Forums: Community: The Ladies' Room: Re: [hannah.wolfmom] how does a female noob look for partners?: Edit Log




aerili


Aug 2, 2011, 9:08 PM

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Registered: Jan 12, 2006
Posts: 1166

Re: [hannah.wolfmom] how does a female noob look for partners?
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I think much of the advice given here is good. When I was a female noob doing the same, I think I was in the right place at the right time. I did not know that rockclimbing.com and similar websites existed, so I posted on craigslist activities. I got a lot of responses (I did live in a big city) and met several people that way, two of whom were my gateway to climbing with many more people and both of whom were fairly proactive in inviting me to group outings.

Not to say I was not proactive on my own behalf, as I was. And these people became good friends outside of climbing, which I feel made a difference in my integration into a wider world of climbing.

At times I have now been in the reverse role: noobs contacting me and asking me to take them climbing when they don't have any partners or don't know anyone else. Currently, much of the style of climbing I do is not conducive to noob teaching, but when it is, I am usually open-minded and willing to invite.

However, what I can recommend is that, as the noob, there are certain things you can do in the way you conduct yourself that will make yourself a more attractive partner.

1. Do your best to be in reasonable condition for whatever kind of typical approach you may encounter while carrying whatever portion of gear is normal for you.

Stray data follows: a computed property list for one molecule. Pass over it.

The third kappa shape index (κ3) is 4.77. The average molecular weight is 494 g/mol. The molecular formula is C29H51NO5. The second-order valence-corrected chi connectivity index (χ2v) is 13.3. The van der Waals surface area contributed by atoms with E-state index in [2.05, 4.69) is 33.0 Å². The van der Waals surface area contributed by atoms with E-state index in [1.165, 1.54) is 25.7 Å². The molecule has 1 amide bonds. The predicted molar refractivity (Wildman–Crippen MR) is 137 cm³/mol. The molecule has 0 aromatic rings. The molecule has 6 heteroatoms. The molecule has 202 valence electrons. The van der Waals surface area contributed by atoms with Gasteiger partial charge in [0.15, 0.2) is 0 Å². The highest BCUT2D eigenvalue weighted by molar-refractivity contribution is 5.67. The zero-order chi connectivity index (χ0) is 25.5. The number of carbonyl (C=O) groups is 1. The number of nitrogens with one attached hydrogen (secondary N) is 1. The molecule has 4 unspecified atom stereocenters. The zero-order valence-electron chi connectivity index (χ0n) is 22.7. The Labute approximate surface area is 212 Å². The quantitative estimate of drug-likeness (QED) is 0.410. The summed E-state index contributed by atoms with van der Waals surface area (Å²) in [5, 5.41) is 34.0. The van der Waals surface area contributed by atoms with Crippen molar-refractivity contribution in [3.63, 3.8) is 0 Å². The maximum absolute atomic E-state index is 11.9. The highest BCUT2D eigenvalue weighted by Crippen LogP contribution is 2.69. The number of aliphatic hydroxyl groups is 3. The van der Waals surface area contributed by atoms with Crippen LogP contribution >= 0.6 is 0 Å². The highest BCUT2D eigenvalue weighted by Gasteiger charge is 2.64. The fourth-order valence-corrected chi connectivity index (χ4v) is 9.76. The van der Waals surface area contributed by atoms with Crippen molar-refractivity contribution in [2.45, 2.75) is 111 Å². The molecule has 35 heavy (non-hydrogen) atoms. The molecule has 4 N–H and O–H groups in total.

2. Show up with an "I'm willing to learn and proactively ask questions about things I don't know or haven't seen before" attitude. I have encountered noob partners who I have gradually come to realize think all they have to do is show up, plug and chug, and somehow knowledge will come to them with no further effort or curiosity. They then overestimate their abilities soon after and believe they have a competence they really don't. I then no longer want to climb with them since I am not interested in risking my life.

3. Even if you think you know how to lead belay, think about taking another lesson from one of your new, experienced partners who is good at it and has caught many falls. I learned great lead belaying skills from some of my first partners: guys who were sport climbing hard 11s and 12s and knew how to do it right.

4. As you learn what you need, be prepared. Even if you don't own a rope, draws, or rack, make sure you always have your own harness, shoes, chalk bag, belay device, helmet (if applicable), a personal set-up for cleaning anchors, nut tool (if you are learning any trad), enough water for the day, enough food for yourself, a packable windbreaker, sunscreen, and a roll of tape. Everyone forgets things sometimes, but if you are the new person chronically missing needed items when you're out at the crag, it gets really old to your more experienced partners.

5. Learn to lead climb (if you haven't already). Females can get away without lead climbing (ever, for the most part, with or without a boyfriend), but you'll really do yourself a favor if you can share the load...or at least put up the routes YOU want to climb. DON'T show up and expect all your new friends to be interested in ropegunning everything for you.

Well, not to make this too long Wink, I'll leave it at that. Best of luck!


(This post was edited by aerili on Aug 2, 2011, 9:09 PM)



Edit Log:
Post edited by aerili () on Aug 2, 2011, 9:09 PM


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